KUALA LUMPUR – The U.S Navy and Coast Guard remain committed to supporting and building the maritime security capabilities of its African partners, senior leaders from both services said in an Oct. 5 conference call.
Adm. Karl Schultz, commandant of the U.S. Coast Guard, and Adm. Robert Burke, commander of U.S. Naval Forces Europe-Africa and NATO Allied Joint Force Command Naples stressed that their services are committed to working jointly with African regional partners in building up maritime security in Africa and meeting threats posed to the region.
Speaking as part of a conference call earlier this week, Burke stated that cooperation between the U.S, African partner nations and European partners operating in the region was essential to overcome the security challenges and also build up the capabilities of African nations. The goal is to allow them to provide their own security in their own territorial waters, and also to help them preserve their sovereign rights and exclusive economic zones.
“We’ve got a lot of European nations that visit and come and help; the United States Navy and Coast Guard are there periodically. And sometimes we’re coming with slightly different syllabus in hand, and sometimes we’re picking up at a different part in the syllabus, and it’s confusing to the nation,” Burke said. “We have a NATO Strategic Direction South function, which we refer to as the African hub, which is really designed at helping Africans identify solutions to African problems and bringing together all the right players – regional political leaders, military leaders, academic experts, whatever it takes to solve those issues. And we’re using that NATO organization to bring together U.S. Navy, European navies, the U.S. Coast Guard, and others to further organize and refine this.”
A key focus of the Coast Guard’s work in Africa is illegal, unreported, or unregulated (IUU) fishing. The U.S is particularly concerned when IUU is perpetrated or abetted by state actors.
“Such states may use government resources to support unlawful fishing operations, encourage or assist their commercial fishing fleets to violate sovereign waters and exclusive economic zones, obtain dubious licensing and other certifications through illegal arrangements with corrupt officials, or even intimidate legitimate local fishermen using armed vessels and unsafe navigation practices,” Schultz said. When asked if this was specific to Chinese ships conducting such activities in Africa, he stated that the U.S was looking at any nation across the globe that was conducting IUU activities, and not just China. But he noted that “it is a fact that China has the largest distant-water fleet, and that’s 4,600 vessels. There’s also estimates of up to 16,000 vessels that show Chinese characteristics that some are stateless, some have done some things with flag states”.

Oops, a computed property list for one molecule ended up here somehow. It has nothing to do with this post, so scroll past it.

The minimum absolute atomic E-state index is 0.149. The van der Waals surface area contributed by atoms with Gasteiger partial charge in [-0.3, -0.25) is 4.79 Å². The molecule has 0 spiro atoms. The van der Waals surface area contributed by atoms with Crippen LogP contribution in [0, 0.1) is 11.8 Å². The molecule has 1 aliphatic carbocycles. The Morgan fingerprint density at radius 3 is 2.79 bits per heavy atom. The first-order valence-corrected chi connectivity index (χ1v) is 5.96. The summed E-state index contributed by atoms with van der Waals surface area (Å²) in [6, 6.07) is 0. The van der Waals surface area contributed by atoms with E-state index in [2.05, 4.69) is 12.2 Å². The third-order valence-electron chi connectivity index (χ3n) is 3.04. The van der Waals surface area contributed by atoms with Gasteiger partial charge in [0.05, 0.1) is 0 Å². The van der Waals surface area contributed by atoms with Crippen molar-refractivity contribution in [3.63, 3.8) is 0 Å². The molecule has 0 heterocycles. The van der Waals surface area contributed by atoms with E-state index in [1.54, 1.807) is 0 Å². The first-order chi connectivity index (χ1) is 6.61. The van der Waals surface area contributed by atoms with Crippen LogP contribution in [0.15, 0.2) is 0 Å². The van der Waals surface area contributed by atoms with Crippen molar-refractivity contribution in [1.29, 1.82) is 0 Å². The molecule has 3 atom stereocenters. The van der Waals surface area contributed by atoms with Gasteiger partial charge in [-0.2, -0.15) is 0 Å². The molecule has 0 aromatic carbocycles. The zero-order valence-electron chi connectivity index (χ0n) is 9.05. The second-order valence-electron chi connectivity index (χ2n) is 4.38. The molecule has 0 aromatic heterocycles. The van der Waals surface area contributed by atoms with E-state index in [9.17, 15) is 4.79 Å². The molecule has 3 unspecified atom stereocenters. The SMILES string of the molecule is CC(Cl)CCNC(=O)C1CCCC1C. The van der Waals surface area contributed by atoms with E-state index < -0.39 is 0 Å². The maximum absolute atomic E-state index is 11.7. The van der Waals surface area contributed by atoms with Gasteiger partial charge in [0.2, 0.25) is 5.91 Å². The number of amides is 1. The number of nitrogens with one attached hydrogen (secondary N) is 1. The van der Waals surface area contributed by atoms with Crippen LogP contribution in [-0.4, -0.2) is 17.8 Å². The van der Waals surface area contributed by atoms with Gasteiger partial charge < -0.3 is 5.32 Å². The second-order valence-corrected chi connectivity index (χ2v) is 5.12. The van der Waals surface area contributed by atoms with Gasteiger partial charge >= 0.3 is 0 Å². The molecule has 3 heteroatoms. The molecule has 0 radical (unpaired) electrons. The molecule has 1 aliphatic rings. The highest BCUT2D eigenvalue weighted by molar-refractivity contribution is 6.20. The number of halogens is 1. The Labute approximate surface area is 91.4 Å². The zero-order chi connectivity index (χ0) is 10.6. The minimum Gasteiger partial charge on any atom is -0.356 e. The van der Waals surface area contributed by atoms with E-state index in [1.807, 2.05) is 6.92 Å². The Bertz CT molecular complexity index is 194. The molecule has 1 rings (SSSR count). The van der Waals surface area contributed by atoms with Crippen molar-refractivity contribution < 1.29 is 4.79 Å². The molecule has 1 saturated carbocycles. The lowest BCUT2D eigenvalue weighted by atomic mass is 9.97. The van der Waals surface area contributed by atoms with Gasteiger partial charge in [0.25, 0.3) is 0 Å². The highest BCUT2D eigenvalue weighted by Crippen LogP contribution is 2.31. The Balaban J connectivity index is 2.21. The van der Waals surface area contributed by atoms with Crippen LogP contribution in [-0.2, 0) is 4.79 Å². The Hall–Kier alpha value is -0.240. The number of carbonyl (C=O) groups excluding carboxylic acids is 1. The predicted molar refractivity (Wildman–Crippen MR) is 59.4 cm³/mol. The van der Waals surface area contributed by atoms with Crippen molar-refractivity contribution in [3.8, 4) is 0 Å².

In regard to the impact of COVID-19 on operations and engagements in Africa, both admirals said while at-sea operations have been minimally impacted, some engagements on the ground were affected due to COVID-19 risks. In August, at the request of the Republic of Cabo Verde government, the cutter USCGC Bear (WMEC-901) conducted training and joint patrols. Bear embarked with two Cabo Verde ship-riders with multiple interdictions, boarding at sea, and one potential counter-narcotic case carried out. He added that the Coast Guard would continue to push ship deployments to both the African continent and other parts of the world. But the Coast Guard was forced to cancel three mobile training team evolutions and 15 resident courses, though the service hopes to mitigate that and future efforts via virtual engagement.
Burke also mentioned that the Expeditionary Sea Base USS Hershel ‘Woody’ Williams (ESB-4) was currently in the Gulf of Guinea working with African partners. U.S Naval Forces Africa also runs an exercise program in Africa called the Express Series, which includes the Obangame Express (West African coast), Cutlass Express (East African coast) and Phoenix Express (North African waters), with each exercise addressing a number of law enforcement-related scenarios from smuggling and illicit fishing to piracy.
“We were able to conduct the majority of what we wanted to do in Africa with the exception of a number of portions of Obangame Express, which was scheduled for really late summer and early fall this year, and COVID really just wasn’t going to allow us to have the person-to-person interaction that we needed to have for the training for the law enforcement techniques, the boarding techniques, the person-to-person hands-on training that we needed to do,” Burke said. As a result these were all postponed, with March 2021 being the projected date to carry the exercises out. Exercises at sea with allied and partner nations that did not involve much person-to-person interactions continue to be carried out “and I would tell you that the vast majority of our at-sea exercises fall into that category,” Burke said.
Both commanders stressed the commitments of their respective commands to supporting each other in the region and building out partner nation maritime capabilities against all maritime threats.
“The United States Coast Guard remains committed to supporting our Naval Forces Africa teammates here in the region and building out partner nation maritime capabilities against all maritime threats,” Schultz said. “And we are looking to help synchronize efforts of those like-minded partners. The Coast Guard has limitations in capacity, but if we can put the Coast Guard capabilities, authorities, human-to-human interactions in the right places supporting the Naval Forces Africa team, I think we can make a real impact in the region.”
Burke noted that “the Coast Guard is an absolutely vital partner for us here at Naval Forces Africa, and we couldn’t do what we do with our African nation partners without the Coast Guard’s help.”